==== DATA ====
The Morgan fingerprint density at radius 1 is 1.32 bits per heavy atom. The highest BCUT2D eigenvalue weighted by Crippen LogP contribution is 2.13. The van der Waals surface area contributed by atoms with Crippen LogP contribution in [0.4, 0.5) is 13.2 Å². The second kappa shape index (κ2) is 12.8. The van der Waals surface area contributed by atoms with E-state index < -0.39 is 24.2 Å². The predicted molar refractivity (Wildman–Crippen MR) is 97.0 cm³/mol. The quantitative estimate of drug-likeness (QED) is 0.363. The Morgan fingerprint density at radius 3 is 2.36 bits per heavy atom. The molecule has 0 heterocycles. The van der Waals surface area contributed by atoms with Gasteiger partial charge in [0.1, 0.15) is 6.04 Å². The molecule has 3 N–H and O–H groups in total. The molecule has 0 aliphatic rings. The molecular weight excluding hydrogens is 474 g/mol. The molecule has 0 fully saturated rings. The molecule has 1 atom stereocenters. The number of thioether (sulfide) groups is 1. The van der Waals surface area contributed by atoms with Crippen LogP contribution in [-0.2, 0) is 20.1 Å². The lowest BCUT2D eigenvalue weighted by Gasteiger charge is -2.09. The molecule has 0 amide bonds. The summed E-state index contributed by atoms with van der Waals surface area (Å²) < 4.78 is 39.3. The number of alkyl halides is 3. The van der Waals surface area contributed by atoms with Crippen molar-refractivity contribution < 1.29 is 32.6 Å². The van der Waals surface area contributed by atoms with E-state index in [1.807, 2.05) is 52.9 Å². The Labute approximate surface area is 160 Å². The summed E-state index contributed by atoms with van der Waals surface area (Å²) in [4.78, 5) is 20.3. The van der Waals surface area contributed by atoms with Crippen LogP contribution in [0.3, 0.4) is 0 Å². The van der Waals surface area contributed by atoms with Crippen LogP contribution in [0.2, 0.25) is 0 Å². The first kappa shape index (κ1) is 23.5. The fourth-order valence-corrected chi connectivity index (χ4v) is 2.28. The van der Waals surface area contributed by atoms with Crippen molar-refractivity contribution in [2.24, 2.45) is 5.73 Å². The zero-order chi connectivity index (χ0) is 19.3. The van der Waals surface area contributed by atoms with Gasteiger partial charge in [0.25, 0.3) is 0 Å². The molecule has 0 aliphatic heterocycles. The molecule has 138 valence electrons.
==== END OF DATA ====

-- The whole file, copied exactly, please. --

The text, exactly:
The Morgan fingerprint density at radius 1 is 1.32 bits per heavy atom. The highest BCUT2D eigenvalue weighted by Crippen LogP contribution is 2.13. The van der Waals surface area contributed by atoms with Crippen LogP contribution in [0.4, 0.5) is 13.2 Å². The second kappa shape index (κ2) is 12.8. The van der Waals surface area contributed by atoms with E-state index < -0.39 is 24.2 Å². The predicted molar refractivity (Wildman–Crippen MR) is 97.0 cm³/mol. The quantitative estimate of drug-likeness (QED) is 0.363. The Morgan fingerprint density at radius 3 is 2.36 bits per heavy atom. The molecule has 0 heterocycles. The van der Waals surface area contributed by atoms with Gasteiger partial charge in [0.1, 0.15) is 6.04 Å². The molecule has 3 N–H and O–H groups in total. The molecule has 0 aliphatic rings. The molecular weight excluding hydrogens is 474 g/mol. The molecule has 0 fully saturated rings. The molecule has 1 atom stereocenters. The number of thioether (sulfide) groups is 1. The van der Waals surface area contributed by atoms with Crippen LogP contribution in [-0.2, 0) is 20.1 Å². The lowest BCUT2D eigenvalue weighted by Gasteiger charge is -2.09. The molecule has 0 amide bonds. The summed E-state index contributed by atoms with van der Waals surface area (Å²) < 4.78 is 39.3. The number of alkyl halides is 3. The van der Waals surface area contributed by atoms with Crippen molar-refractivity contribution < 1.29 is 32.6 Å². The van der Waals surface area contributed by atoms with E-state index in [1.807, 2.05) is 52.9 Å². The Labute approximate surface area is 160 Å². The summed E-state index contributed by atoms with van der Waals surface area (Å²) in [4.78, 5) is 20.3. The van der Waals surface area contributed by atoms with Crippen LogP contribution in [0.3, 0.4) is 0 Å². The van der Waals surface area contributed by atoms with Crippen LogP contribution in [0.2, 0.25) is 0 Å². The first kappa shape index (κ1) is 23.5. The fourth-order valence-corrected chi connectivity index (χ4v) is 2.28. The van der Waals surface area contributed by atoms with Crippen molar-refractivity contribution in [2.24, 2.45) is 5.73 Å². The zero-order chi connectivity index (χ0) is 19.3. The van der Waals surface area contributed by atoms with Gasteiger partial charge in [0.25, 0.3) is 0 Å². The molecule has 0 aliphatic heterocycles. The molecule has 138 valence electrons.